Zodwa M. Manyisa

    2017-01-01

    Findings: Workload, HIV/AIDS epidemic, shift work, long working hours, poor infrastructure, inadequate resources and shortage of staff were found to be the main factors attributed to poor working conditions.

  4. Impact of regulatory science on global public health.

    Science.gov (United States)

    Patel, Meghal; Miller, Margaret Ann

    2012-07-01

    Regulatory science plays a vital role in protecting and promoting global public health by providing the scientific basis for ensuring that food and medical products are safe, properly labeled, and effective. Regulatory science research was first developed for the determination of product safety in the early part of the 20th Century, and continues to support innovation of the processes needed for regulatory policy decisions. Historically, public health laws and regulations were enacted following public health tragedies, and often the research tools and techniques required to execute these laws lagged behind the public health needs. Throughout history, similar public health problems relating to food and pharmaceutical products have occurred in countries around the world, and have usually led to the development of equivalent solutions. For example, most countries require a demonstration of pharmaceutical safety and efficacy prior to marketing these products using approaches that are similar to those initiated in the United States. The globalization of food and medical products has created a shift in regulatory compliance such that gaps in food and medical product safety can generate international problems. Improvements in regulatory research can advance the regulatory paradigm toward a more preventative, proactive framework. These improvements will advance at a greater pace with international collaboration by providing additional resources and new perspectives for approaching and anticipating public health problems. The following is a review of how past public health disasters have shaped the current regulatory landscape, and where innovation can facilitate the shift from reactive policies to proactive policies. Copyright © 2012. Published by Elsevier B.V.

  5. Complete Impact Factor (CIF: A full index to evaluate journal impact

    Directory of Open Access Journals (Sweden)

    WenJun Zhang

    2015-03-01

    Full Text Available In this article, a full index to evaluate journal impact, Complete Impact Factor (CIF, was proposed. In general, CIF= total citations for published articles in the journal since it has been sponsored / total number of published articles of the journal since it has been sponsored. CIF changes dynamically over time.

  6. Impact of product-related factors on immunogenicity of biotherapeutics.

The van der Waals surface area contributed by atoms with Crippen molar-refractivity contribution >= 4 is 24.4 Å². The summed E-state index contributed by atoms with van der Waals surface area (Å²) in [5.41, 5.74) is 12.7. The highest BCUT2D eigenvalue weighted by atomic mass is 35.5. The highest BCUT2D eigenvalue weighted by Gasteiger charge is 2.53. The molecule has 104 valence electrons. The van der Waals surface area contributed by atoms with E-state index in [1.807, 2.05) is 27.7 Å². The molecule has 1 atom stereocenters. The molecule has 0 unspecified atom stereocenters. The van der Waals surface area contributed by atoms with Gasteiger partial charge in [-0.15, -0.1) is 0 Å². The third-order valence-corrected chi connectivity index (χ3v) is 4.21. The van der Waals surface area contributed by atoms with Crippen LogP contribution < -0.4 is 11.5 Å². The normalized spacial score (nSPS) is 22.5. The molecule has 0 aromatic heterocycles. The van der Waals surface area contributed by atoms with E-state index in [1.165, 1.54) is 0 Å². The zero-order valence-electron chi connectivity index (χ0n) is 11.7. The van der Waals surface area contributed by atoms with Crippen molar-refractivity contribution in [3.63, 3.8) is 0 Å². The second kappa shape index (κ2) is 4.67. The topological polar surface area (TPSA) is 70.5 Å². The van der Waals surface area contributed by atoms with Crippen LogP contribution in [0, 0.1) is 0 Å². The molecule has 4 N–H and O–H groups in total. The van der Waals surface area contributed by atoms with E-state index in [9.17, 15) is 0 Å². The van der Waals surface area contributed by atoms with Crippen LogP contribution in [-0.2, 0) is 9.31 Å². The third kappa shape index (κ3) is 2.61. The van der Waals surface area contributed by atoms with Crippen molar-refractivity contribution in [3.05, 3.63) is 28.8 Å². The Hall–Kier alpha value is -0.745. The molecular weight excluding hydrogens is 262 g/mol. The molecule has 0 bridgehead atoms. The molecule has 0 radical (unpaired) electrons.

Science.gov (United States)

    Singh, Satish Kumar

    2011-02-01

    All protein therapeutics have the potential to be immunogenic. Several factors, including patient characteristics, disease state, and the therapy itself, influence the generation of an immune response. Product-related factors such as the molecule design, the expression system, post-translational modifications, impurities, contaminants, formulation and excipients, container, closure, as well as degradation products are all implicated. However, a critical examination of the available data shows that clear unequivocal evidence for the impact of these latter factors on clinical immunogenicity is lacking. No report could be found that clearly deconvolutes the clinical impact of the product attributes on patient susceptibility. Aggregation carries the greatest concern as a risk factor for immunogenicity, but the impact of aggregates is likely to depend on their structure as well as on the functionality (e.g., immunostimulatory or immunomodulatory) of the therapeutic. Preclinical studies are not yet capable of assessing the clinically relevant immunogenicity potential of these product-related factors. Simply addressing these risk factors as part of product development will not eliminate immunogenicity. Minimization of immunogenicity has to begin at the molecule design stage by reducing or eliminating antigenic epitopes and building in favorable physical and chemical properties. Copyright © 2010 Wiley-Liss, Inc.

  7. Public Services 2.0: The Impact of Social Computing on Public Services

    NARCIS (Netherlands)

    Huijboom, Noor; Broek, Tijs Van Den; Frissen, Valerie; Kool, Linda; Kotterink, Bas; Nielsen, Morten Meyerhoff; Millard, Jeremy